Twitter first published a comprehensive, public archive of data related to state-backed information operations three years ago. We’ve made improvements, outlined our principles, and iterated on our approach over time. Since that first disclosure in October 2018, we’ve shared 37 datasets of attributed platform manipulation campaigns originating from 17 countries, spanning more than 200 million Tweets and nine terabytes of media.
Today, we’re disclosing an additional 3,465 accounts to our archive of state-linked information operations — the only one of its kind in the industry. The account sets include eight distinct operations we’ve attributed to six countries – Mexico, the People's Republic of China (PRC), Russia, Tanzania, Uganda, and Venezuela, respectively. Every account and piece of content associated with these operations has been permanently removed from the service.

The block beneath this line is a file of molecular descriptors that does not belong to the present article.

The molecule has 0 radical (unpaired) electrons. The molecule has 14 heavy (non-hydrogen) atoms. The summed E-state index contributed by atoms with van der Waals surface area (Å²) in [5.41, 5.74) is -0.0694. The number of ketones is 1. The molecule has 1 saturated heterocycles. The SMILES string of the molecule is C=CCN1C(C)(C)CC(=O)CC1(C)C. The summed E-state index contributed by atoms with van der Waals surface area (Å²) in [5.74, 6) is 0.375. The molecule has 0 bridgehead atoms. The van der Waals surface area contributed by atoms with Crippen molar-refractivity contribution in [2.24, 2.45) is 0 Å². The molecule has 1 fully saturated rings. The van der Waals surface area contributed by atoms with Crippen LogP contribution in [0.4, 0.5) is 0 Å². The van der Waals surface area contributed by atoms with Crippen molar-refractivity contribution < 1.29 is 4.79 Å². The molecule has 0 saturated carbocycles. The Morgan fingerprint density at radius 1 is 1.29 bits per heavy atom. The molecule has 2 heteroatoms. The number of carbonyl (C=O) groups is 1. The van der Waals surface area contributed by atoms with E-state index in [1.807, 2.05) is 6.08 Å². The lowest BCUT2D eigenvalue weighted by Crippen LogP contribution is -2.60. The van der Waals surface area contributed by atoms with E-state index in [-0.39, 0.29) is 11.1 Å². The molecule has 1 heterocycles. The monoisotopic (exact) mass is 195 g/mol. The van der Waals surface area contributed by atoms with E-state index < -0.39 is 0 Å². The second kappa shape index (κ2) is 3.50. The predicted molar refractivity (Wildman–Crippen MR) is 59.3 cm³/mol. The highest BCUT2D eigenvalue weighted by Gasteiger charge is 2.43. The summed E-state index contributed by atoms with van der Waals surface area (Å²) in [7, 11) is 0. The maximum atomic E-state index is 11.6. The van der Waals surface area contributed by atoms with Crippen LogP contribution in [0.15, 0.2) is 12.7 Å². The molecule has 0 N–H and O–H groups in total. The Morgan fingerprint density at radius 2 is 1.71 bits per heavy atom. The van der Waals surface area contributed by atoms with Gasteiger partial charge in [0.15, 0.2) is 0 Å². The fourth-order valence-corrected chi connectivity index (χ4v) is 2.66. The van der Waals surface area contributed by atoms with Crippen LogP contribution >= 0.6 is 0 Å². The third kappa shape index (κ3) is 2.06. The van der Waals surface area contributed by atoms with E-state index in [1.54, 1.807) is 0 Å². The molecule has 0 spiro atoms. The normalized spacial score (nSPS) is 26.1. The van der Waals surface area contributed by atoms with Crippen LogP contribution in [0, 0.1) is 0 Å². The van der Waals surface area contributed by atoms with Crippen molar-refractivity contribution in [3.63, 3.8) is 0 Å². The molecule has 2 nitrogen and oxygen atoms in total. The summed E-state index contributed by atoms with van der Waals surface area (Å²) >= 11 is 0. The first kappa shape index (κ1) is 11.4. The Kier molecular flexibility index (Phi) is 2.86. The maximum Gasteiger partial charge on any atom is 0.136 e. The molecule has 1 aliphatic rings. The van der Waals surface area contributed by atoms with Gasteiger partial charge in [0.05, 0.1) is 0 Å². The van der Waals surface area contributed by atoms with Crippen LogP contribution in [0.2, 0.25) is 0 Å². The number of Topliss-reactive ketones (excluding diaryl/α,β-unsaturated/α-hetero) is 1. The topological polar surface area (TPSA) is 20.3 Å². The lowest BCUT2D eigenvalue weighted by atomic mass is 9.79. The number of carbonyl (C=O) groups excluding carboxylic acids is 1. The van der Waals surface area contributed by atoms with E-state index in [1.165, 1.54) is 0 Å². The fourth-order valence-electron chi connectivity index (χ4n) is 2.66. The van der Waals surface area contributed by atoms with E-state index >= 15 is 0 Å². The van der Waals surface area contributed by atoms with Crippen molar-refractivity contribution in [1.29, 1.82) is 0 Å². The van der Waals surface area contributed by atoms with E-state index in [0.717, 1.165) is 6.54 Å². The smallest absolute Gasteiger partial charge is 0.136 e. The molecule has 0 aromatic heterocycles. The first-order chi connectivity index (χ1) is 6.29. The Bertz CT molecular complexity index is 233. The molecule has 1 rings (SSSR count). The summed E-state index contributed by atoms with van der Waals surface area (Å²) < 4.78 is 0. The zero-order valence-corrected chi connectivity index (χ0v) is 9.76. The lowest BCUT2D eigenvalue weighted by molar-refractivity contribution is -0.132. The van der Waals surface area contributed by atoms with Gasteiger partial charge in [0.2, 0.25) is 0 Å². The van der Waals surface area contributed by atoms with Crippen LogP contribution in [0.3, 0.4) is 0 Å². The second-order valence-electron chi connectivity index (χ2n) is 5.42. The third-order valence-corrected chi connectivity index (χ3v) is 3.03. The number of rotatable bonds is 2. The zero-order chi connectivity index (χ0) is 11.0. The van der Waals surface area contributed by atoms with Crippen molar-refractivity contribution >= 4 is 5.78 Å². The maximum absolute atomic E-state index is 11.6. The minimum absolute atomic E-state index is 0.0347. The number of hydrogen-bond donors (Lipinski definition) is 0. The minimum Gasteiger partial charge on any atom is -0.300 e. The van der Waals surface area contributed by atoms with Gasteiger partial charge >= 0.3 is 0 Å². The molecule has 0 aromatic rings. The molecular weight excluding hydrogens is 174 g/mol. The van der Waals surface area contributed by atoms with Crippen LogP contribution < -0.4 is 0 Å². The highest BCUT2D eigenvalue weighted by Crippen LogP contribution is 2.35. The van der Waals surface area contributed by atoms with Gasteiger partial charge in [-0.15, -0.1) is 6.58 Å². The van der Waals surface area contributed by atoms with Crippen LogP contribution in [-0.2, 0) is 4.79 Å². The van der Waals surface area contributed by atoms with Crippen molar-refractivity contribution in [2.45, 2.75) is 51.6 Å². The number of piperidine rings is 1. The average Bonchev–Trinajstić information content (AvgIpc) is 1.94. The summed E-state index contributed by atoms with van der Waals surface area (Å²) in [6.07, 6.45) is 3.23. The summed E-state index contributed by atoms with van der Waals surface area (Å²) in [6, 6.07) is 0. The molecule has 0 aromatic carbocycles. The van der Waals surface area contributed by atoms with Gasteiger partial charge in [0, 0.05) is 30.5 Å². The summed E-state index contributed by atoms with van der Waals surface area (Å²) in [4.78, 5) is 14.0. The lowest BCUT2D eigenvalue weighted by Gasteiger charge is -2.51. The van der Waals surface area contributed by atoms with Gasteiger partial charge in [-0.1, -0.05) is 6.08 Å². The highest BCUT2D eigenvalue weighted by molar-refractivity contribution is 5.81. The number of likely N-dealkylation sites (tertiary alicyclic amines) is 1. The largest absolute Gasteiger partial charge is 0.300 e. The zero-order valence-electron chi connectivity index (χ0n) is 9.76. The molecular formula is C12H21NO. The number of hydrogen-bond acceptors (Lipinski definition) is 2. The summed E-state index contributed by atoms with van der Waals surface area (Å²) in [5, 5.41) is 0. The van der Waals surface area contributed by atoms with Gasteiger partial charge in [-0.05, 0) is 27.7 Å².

In addition, we have shared relevant data from this disclosure with three leading research partners: the Australian Strategic Policy Institute (ASPI), Cazadores de Fake News, and the Stanford Internet Observatory (SIO). In most instances, accounts were suspended for various violations of our platform manipulation and spam policies. See more via our Transparency Center.
Below, we’ve outlined information about our latest disclosure. In the future, we’ll share key insights with the public, and more comprehensive data will be shared with our global consortium.
People’s Republic of China
We believe we have a responsibility to protect the integrity of the public conversation and to offer meaningful transparency into our findings. Disclosing these datasets remains core to that mission. We continue to assess our principles and approach to these critical disclosures, and have learned a number of lessons along the way. As we look ahead, learn more about our future disclosures here, and keep up with the latest at @TwitterSafety.
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